The days of Easter are days of Resurrection and hope, and are linked to the best moments of Hellenism.
Yet, the current confluence of events is not the best. This Easter, Greece seemed to be once again on the cusp.
Most people, after eight years of economic crisis, hoped for better days, expected a transcendence of the great uncertainties, and were figuring that there would be a certain improvement in the general conditions.
Unfortunately, even these low expectations of relative economic progress were not confirmed. Instead, other dangers emerged.
Despite the pervasive sense of recession, citizens are deeply concerned about national, and particularly about the worsening of Greek-Turkish relations, the threat of a military clash, and the constantly mounting tensions in the Aegean and Cyprus.
After the capture of the two Greek officers at the Evros border region, and the nervous, disorganised, and contradictory reactions from the Greek side, citizens are extremely concerned about the government’s ability to handle, in an effective and clear-minded manner, relations with our aggressive and unpredictable neighbour, as well about the country’s ability to manage effectively a long-term crisis with Turkey.
Greece in the past lost opportunities to arrange Greek-Turkish relations on a set and organised basis.
It abandoned the capabilities offered by the 1999 EU Helsinki summit, by not exploiting the Turkish leadership’s yearning at the time to incorporate Turkey in European procedures. Now that this prospect has been revised, there is a strategy vacuum.
Let us not deceive ourselves. Turkish aggressiveness and threats are here to stay. Even if there is some type of appeasement, Turkey’s claims will expand over time.
That requires a different stance from the Greek side.
Greece, its geography, the wealth of natural resources apparently hidden under its seas, and the revisionist geopolitical conditions that seem to be prevailing in the Middle East and the southeastern Mediterranean, mandate the development of deterrent capabilities.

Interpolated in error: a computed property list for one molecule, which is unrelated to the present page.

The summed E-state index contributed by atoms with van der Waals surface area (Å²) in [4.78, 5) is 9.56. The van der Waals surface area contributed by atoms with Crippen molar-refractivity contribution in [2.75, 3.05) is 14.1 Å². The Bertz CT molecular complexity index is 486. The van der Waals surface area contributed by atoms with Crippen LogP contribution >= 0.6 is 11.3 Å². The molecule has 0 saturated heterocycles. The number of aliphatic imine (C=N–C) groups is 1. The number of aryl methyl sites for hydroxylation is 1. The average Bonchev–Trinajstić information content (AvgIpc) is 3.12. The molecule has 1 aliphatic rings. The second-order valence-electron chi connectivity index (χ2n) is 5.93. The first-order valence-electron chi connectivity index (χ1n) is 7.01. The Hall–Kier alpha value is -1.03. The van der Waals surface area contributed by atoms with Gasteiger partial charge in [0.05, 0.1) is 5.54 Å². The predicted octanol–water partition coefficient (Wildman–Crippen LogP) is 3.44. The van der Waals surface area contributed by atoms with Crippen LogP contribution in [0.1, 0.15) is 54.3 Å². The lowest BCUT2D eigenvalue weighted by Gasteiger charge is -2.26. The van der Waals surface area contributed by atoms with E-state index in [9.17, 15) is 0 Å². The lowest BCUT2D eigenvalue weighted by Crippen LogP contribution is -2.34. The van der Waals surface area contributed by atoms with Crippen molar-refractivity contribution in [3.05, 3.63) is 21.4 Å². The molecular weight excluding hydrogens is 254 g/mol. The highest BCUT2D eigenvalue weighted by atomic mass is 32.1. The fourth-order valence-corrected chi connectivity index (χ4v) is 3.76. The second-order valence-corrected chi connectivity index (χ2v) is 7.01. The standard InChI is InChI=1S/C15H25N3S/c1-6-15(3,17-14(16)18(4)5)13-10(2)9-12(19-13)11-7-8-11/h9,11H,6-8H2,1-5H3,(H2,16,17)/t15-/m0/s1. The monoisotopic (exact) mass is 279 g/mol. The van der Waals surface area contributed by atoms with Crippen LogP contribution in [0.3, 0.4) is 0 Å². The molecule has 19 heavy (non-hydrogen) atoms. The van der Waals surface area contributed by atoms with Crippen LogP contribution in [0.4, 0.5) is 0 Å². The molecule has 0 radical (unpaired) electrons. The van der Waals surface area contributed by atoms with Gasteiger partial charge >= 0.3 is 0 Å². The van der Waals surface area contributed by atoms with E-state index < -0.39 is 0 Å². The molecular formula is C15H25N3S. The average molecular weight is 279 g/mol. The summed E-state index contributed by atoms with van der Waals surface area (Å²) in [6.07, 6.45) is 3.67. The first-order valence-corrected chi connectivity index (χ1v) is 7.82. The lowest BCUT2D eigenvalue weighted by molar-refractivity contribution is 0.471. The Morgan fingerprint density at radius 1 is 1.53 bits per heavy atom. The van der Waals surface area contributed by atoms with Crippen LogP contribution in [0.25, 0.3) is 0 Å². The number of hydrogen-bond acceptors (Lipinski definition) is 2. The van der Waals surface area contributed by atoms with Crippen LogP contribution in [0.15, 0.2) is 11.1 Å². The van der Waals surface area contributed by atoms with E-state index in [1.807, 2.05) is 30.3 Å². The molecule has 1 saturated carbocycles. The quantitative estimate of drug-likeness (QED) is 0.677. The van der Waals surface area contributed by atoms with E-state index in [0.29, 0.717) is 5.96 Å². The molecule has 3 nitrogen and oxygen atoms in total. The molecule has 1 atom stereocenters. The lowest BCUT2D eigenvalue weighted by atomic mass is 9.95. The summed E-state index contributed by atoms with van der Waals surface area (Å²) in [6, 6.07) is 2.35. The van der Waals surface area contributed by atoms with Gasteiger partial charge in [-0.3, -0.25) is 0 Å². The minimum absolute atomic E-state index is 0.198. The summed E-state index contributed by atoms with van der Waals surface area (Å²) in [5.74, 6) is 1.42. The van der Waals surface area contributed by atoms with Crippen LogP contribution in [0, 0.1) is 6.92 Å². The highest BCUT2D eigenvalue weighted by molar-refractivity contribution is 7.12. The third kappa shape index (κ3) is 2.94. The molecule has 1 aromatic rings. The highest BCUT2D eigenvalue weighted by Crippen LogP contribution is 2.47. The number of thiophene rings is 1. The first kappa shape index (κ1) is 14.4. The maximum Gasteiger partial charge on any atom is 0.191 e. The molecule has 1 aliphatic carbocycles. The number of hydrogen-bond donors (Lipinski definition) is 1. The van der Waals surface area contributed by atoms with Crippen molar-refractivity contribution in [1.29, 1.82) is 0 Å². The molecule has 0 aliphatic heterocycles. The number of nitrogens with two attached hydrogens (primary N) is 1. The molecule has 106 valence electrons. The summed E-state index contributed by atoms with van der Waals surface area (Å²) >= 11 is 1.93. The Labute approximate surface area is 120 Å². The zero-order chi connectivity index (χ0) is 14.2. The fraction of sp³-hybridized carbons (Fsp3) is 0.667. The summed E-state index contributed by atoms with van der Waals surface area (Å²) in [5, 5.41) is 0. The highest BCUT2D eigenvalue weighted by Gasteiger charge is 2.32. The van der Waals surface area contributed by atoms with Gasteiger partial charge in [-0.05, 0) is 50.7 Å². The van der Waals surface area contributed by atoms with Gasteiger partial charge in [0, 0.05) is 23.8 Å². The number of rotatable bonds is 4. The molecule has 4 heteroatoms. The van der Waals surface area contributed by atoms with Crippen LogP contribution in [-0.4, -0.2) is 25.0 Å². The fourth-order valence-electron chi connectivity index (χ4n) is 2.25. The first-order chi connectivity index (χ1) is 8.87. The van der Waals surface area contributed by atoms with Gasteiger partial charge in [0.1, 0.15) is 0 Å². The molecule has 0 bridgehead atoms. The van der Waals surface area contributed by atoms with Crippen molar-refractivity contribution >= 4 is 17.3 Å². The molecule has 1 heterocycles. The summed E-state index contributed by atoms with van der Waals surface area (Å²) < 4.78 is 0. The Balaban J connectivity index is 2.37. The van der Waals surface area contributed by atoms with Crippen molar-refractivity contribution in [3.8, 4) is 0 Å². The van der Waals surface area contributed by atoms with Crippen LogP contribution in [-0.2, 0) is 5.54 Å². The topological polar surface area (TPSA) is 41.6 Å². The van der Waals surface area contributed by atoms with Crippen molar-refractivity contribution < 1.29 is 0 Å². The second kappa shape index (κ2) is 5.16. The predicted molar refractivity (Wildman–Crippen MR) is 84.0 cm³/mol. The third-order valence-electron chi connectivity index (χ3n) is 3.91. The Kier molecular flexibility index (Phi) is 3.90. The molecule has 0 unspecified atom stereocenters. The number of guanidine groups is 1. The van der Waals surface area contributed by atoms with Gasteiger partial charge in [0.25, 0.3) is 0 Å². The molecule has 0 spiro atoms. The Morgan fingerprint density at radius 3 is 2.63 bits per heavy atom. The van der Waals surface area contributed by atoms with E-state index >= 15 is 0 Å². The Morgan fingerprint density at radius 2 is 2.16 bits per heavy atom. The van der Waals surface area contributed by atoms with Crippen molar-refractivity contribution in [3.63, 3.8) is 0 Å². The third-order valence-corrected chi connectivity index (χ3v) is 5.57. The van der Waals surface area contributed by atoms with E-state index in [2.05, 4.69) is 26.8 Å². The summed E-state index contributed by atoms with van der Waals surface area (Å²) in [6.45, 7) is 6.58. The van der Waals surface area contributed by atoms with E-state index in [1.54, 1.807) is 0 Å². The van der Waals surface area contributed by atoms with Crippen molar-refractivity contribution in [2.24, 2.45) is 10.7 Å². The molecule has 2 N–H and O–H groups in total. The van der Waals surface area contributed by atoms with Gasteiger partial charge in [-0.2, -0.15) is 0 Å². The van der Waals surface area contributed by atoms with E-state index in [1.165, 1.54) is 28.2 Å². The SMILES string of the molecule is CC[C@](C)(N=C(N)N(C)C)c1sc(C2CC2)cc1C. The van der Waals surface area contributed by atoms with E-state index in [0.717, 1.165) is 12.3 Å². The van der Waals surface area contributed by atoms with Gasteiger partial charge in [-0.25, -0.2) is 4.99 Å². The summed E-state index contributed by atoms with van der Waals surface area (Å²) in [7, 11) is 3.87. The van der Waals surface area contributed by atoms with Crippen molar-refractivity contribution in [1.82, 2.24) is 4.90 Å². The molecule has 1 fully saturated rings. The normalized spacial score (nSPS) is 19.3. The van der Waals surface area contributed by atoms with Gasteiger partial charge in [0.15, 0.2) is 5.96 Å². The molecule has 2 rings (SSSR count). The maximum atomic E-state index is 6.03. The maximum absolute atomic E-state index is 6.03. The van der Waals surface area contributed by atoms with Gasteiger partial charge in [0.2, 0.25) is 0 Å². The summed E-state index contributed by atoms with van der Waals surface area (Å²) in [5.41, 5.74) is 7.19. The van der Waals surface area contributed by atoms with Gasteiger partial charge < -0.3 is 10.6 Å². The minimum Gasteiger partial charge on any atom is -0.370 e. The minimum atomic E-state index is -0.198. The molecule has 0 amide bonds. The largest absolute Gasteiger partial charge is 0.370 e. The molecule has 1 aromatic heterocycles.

Unreservedly, Greece must become a strong deterrent force in the region. That does not necessarily mean more armaments. Reform and modernisation of the armed forces are needed, of course, but the country mainly needs a new dogma and paradigm.
The country’s conditions mandate an economic rebirth, a re-orientation of production, its transformation into a centre of technology, into a hub of transfer commerce, into a shipping centre, into a zone of free trade and the unhindered movement of capital, into a place for the expression and representation of international interests, into a country that will be truly defended by its allies, because they will simply be defending their own interests as well.
This is a conception that can make Greece a real and essential power in the broader region, the character and viability of which can inspire and mobilise the suffering and incredulous Greek people.
The adoption of this outlook requires a different leadership, different faces, and different approaches and inspirations.
The current government lacks the necessary stabilising weight and orientation. It remains erratic, cynical, short-sighted, and deeply divisive. It is determined by base power syndromes, and is essentially unable to conceive of a national rebirth and reconstruction.
The mixture of super-patriotism and national-nihilism that keeps it together allows for nothing more than fruitless tactics and harmful choices.
The times demand different leaderships with a true understanding of the contemporary world, recognition of our position, a clear description of duties, and the fashioning of well-designed policies, with specific targets.
That is how the resurrection of the country and the nation will arrive – from forces that unite, can strike a synthesis, inspire, and create, but do not divide.